Remittances from Kenyans in the Diaspora continue their upward trend.
For more than a decade, the country has received more inflows in successive years, often recording a 10 percent or more increase from one year to the next. This positive trend has persisted.
Last year, remittances peaked at more than Ksh3 billion, in spite of the Covid-19 pandemic that struck the whole world and is yet to be tamed.
Then, early this year, the Central Bank of Kenya (CBK) announced it would conduct a survey on Diaspora remittances in conjunction with other stakeholders. This first-ever such survey, conducted online in February and March, sought to provide vital information on the different aspects of Diaspora remittances.
Such a focus on remittances is understandable, given that the country receives plenty of inflows from various parts of the world where some of its citizens work and live.
Inflows of remittances are largely from North America, Europe, the Middle East and Oceania.
Remittances, notes CBK, play a pivotal role in socio-economic development in recipient countries, and are an important source of foreign exchange.
CBK announced that, “the survey aims at collecting valuable information on remittance inflows to Kenya to help guide policy, with the objective of boosting the role of remittances in supporting the economy and livelihoods.”
The central bank added that remittance inflows were strongly buoyant in 2020 despite the devastation by Covid-19 in the source countries. Remittances rose to a record high of $3,094 million in 2020, from $2,796 million in 2019, an increase of 10.7 percent.
In the month of December 2020 alone, “remittances reached a historical peak of $299 million”.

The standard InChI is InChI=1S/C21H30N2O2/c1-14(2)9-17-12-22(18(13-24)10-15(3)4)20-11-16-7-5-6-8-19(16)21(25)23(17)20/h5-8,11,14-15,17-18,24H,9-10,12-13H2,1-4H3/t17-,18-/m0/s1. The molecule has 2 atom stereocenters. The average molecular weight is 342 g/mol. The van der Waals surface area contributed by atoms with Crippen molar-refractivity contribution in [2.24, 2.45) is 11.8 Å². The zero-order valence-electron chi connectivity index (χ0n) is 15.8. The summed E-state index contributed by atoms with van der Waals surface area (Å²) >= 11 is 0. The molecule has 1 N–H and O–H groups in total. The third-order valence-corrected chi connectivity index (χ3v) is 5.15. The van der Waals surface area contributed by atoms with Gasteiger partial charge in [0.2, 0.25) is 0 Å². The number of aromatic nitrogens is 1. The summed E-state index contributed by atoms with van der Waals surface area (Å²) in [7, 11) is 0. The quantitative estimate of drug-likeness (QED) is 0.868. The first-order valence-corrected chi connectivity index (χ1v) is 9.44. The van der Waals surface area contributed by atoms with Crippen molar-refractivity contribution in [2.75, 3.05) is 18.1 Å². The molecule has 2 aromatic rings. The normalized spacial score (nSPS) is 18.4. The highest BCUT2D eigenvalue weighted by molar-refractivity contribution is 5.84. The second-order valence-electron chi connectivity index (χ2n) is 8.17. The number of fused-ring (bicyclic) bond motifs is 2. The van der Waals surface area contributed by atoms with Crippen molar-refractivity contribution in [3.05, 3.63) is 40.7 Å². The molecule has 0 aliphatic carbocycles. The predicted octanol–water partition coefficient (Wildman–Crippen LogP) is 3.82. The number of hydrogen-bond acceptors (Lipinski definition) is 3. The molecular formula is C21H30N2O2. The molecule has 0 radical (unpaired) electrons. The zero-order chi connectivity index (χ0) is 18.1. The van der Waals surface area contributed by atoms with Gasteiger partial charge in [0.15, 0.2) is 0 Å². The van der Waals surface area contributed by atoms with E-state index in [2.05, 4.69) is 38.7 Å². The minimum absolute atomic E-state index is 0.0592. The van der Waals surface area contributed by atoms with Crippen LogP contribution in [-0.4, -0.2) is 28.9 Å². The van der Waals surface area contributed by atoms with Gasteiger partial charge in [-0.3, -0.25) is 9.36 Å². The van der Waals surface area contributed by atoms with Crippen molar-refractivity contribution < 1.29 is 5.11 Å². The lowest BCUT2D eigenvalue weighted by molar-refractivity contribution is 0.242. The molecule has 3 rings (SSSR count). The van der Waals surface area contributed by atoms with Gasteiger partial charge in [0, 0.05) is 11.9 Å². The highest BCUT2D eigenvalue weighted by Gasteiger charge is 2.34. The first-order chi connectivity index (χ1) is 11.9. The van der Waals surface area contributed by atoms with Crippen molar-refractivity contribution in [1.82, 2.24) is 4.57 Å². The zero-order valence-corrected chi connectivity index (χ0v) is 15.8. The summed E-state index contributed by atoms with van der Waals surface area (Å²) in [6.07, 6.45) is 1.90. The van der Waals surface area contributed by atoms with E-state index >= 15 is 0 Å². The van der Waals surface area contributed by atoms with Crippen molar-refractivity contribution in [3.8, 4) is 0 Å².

CBK stated: “This remarkable growth of remittances has been supported by financial innovations that provided Kenyans in the Diaspora more convenient channels for their transactions.”
Inflows are expected to rise further once the bottlenecks identified by the CBK survey are tackled.
The survey sought such vital information as the efficiency and cost of alternative remittance channels; the difficulties encountered in remitting cash or non-cash transfers; the availability of information to
Kenyans in the Diaspora about investment opportunities in Kenya; and the usage of remittances received.
Research carried out some years ago found that Kenya receives more remittances than the rest of Sub‐Saharan Africa. At the time of the research, Kenya had more citizens migrating to the West and Asia compared to the rest of the sub-continent.
For example, from the years 2006 to 2010, one out of 1,017 Kenyans migrated per year. That was double the amount of Sub‐Saharan
Migration of Kenya labour to other countries in Africa (such as South Africa and Botswana) and other parts of the world, is common.
These Kenyans seek convenient channels through which to safely and affordably send money back home.
Interestingly, money transfer solutions are available in any region of the world. Whether it is North America, Europe, Middle East, South Asia or even Oceania, Kenyans in the Diaspora are assured of channels they can use.
One such channel is Transfast. This withdrawal service is now available at Co-operative Bank branches across the country. Recipients of remittances can also receive funds directly into their account or to their mobile wallet if the sender indicated so when sending the money.
Yet another platform is Co-opRemit, a money transfer solution that allows Co-op Bank customers to send money to a mobile wallet or bank account outside Kenya conveniently and affordably.
Co-opRemit is ideal for MSMEs, parents with children studying abroad, as well as persons with relatives seeking medical treatment in a foreign country.
Another money transfer solution, Instant Cash, is a safe, secure and fast means to send cash from over 250,000 locations across the United Arab Emirates, Qatar, Nepal, India, Pakistan, Bangladesh and USA.
Once the money is deposited into a Co-op bank account, the receiver can withdraw it from a Co-op banking hall, an ATM or Co-op Agent, or via mobile banking.